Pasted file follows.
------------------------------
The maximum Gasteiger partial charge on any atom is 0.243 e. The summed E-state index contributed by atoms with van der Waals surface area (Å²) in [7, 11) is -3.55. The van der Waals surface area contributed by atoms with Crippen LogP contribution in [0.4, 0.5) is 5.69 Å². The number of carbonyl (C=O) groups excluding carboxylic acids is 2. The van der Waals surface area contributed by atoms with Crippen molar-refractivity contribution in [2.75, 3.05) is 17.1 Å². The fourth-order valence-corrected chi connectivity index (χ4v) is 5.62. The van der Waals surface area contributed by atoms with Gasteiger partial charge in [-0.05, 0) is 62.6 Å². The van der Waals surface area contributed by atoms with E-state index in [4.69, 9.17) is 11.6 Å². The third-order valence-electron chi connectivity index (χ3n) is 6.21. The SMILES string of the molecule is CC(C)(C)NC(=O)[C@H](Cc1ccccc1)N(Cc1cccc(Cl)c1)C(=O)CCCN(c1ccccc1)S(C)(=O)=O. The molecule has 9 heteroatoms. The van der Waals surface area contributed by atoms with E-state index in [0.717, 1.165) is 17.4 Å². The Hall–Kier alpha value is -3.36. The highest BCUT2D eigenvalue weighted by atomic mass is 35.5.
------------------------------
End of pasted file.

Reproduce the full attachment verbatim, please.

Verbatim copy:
The maximum Gasteiger partial charge on any atom is 0.243 e. The summed E-state index contributed by atoms with van der Waals surface area (Å²) in [7, 11) is -3.55. The van der Waals surface area contributed by atoms with Crippen LogP contribution in [0.4, 0.5) is 5.69 Å². The number of carbonyl (C=O) groups excluding carboxylic acids is 2. The van der Waals surface area contributed by atoms with Crippen molar-refractivity contribution in [2.75, 3.05) is 17.1 Å². The fourth-order valence-corrected chi connectivity index (χ4v) is 5.62. The van der Waals surface area contributed by atoms with Gasteiger partial charge in [-0.05, 0) is 62.6 Å². The van der Waals surface area contributed by atoms with E-state index in [4.69, 9.17) is 11.6 Å². The third-order valence-electron chi connectivity index (χ3n) is 6.21. The SMILES string of the molecule is CC(C)(C)NC(=O)[C@H](Cc1ccccc1)N(Cc1cccc(Cl)c1)C(=O)CCCN(c1ccccc1)S(C)(=O)=O. The molecule has 9 heteroatoms. The van der Waals surface area contributed by atoms with E-state index in [0.717, 1.165) is 17.4 Å². The Hall–Kier alpha value is -3.36. The highest BCUT2D eigenvalue weighted by atomic mass is 35.5.